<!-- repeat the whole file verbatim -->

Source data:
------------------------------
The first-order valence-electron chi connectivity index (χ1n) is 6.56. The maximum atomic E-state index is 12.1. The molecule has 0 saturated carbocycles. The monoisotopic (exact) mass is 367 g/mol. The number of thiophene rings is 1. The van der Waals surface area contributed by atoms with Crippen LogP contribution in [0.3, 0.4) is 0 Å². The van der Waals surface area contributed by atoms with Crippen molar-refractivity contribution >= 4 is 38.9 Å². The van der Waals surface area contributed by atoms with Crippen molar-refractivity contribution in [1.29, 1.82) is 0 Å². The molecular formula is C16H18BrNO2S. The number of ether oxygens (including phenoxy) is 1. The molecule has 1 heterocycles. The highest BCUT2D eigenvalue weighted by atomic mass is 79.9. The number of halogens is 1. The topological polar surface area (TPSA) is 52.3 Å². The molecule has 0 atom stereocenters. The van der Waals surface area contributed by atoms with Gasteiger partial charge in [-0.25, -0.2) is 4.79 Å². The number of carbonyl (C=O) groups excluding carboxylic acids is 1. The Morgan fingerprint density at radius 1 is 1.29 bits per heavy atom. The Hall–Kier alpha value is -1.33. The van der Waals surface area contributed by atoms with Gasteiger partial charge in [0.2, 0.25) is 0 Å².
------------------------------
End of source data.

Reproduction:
The first-order valence-electron chi connectivity index (χ1n) is 6.56. The maximum atomic E-state index is 12.1. The molecule has 0 saturated carbocycles. The monoisotopic (exact) mass is 367 g/mol. The number of thiophene rings is 1. The van der Waals surface area contributed by atoms with Crippen LogP contribution in [0.3, 0.4) is 0 Å². The van der Waals surface area contributed by atoms with Crippen molar-refractivity contribution >= 4 is 38.9 Å². The van der Waals surface area contributed by atoms with Crippen molar-refractivity contribution in [1.29, 1.82) is 0 Å². The molecular formula is C16H18BrNO2S. The number of ether oxygens (including phenoxy) is 1. The molecule has 1 heterocycles. The highest BCUT2D eigenvalue weighted by atomic mass is 79.9. The number of halogens is 1. The topological polar surface area (TPSA) is 52.3 Å². The molecule has 0 atom stereocenters. The van der Waals surface area contributed by atoms with Gasteiger partial charge in [-0.25, -0.2) is 4.79 Å². The number of carbonyl (C=O) groups excluding carboxylic acids is 1. The Morgan fingerprint density at radius 1 is 1.29 bits per heavy atom. The Hall–Kier alpha value is -1.33. The van der Waals surface area contributed by atoms with Gasteiger partial charge in [0.2, 0.25) is 0 Å².